A girl like you is more valuable than the elder wand                                                                                                 

To make an unbreakable vow with you is my desire.                                                                                                                 

May I have the honour of meeting you at the pond?                                                                                                                                                                                                           .                                                                                                                                                                                            

Juliet-Romeo you are totally skilled enough to get a Pottermore quill.                                                                                        

Because you keep trying to get the magical quill shows much dedication.                                                               

For wizards hold their wands with incredible  skill.                                                                                                                                                  And holding a wand builds up much love and admiration.

Romeo- We both have wands so why don’t we make an unbreakable vow.

Juliet-Wands are for magic not for declaring love.

Romeo-Magic is an awesome thing just like our time together now.                                                                              

Please make this vow with me my turtle-dove.

Juliet- You do not need my wand to make a vow with me.

Romeo- Please grant me your wand so we can be bonded for all eternity.

(Makes unbreakable vow)

 

I also asked students to design a graphic organiser to organise their analysis of each Act of Romeo and Juliet which we had discussed in class. Every group of students came up with an organiser which demonstrated a very complex understanding of the concepts and issues in the play, and also mapped the relationship between elements of the play such as character, plot, themes, stagecraft and language. Students submitted these on paper as they found this easier, so I am unable to upload them here for you to marvel at.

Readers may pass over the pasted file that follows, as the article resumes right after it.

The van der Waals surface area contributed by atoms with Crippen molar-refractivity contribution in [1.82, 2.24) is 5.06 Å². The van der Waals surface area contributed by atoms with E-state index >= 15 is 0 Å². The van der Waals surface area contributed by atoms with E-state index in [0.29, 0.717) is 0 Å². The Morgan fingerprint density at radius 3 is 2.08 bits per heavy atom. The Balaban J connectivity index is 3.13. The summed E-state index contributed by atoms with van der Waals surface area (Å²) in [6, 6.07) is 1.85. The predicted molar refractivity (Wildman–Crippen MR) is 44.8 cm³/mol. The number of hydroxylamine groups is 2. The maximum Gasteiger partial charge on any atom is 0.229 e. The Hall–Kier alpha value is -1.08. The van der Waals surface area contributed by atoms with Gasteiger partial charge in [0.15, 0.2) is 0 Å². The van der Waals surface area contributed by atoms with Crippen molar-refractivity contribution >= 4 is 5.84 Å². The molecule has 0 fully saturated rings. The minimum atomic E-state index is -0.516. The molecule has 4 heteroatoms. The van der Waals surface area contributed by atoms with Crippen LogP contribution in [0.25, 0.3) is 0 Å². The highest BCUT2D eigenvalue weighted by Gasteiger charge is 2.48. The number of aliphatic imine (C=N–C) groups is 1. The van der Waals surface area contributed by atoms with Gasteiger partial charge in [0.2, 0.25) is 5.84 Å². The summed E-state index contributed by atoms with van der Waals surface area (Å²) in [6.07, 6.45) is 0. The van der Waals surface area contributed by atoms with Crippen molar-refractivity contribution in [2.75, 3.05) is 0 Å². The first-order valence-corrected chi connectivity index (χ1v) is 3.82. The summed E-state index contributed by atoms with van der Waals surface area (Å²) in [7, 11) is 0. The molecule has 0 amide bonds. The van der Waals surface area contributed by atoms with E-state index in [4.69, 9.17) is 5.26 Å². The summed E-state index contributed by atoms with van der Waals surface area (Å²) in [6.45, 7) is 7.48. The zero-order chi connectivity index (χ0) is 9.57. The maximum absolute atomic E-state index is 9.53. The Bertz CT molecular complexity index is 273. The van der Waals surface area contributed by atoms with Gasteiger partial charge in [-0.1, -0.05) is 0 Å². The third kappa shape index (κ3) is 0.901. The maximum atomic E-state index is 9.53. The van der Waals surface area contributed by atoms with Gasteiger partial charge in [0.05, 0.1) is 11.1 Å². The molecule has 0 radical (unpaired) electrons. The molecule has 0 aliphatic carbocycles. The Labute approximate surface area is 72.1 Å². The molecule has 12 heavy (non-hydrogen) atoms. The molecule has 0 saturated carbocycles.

One group with whom I was particularly impressed with designed their graphic organiser as a world map (‘All the world’s a stage’!) and used colours and their knowledge of different countries, seas, and various geographical features to demonstrate various aspects of the play and relationships within the play.

Another group designed their graphic organiser as a snakes and ladders game, using the symbolism of the snake and ladder to indicate whether a relationship between characters was positive or negative, and also to indicate the techniques which are associated with the downward spiralling events of the play.

Other graphic organisers included a tree, a garden and a series of arrows inside arrows.

The take home message for me was that it is astounding how creative kids can be when you let them organise their own knowledge. I would almost bet that their conceptual understanding of the play and the elements of drama is more sound than it would be had they not been involved in categorising and organising the information themselves.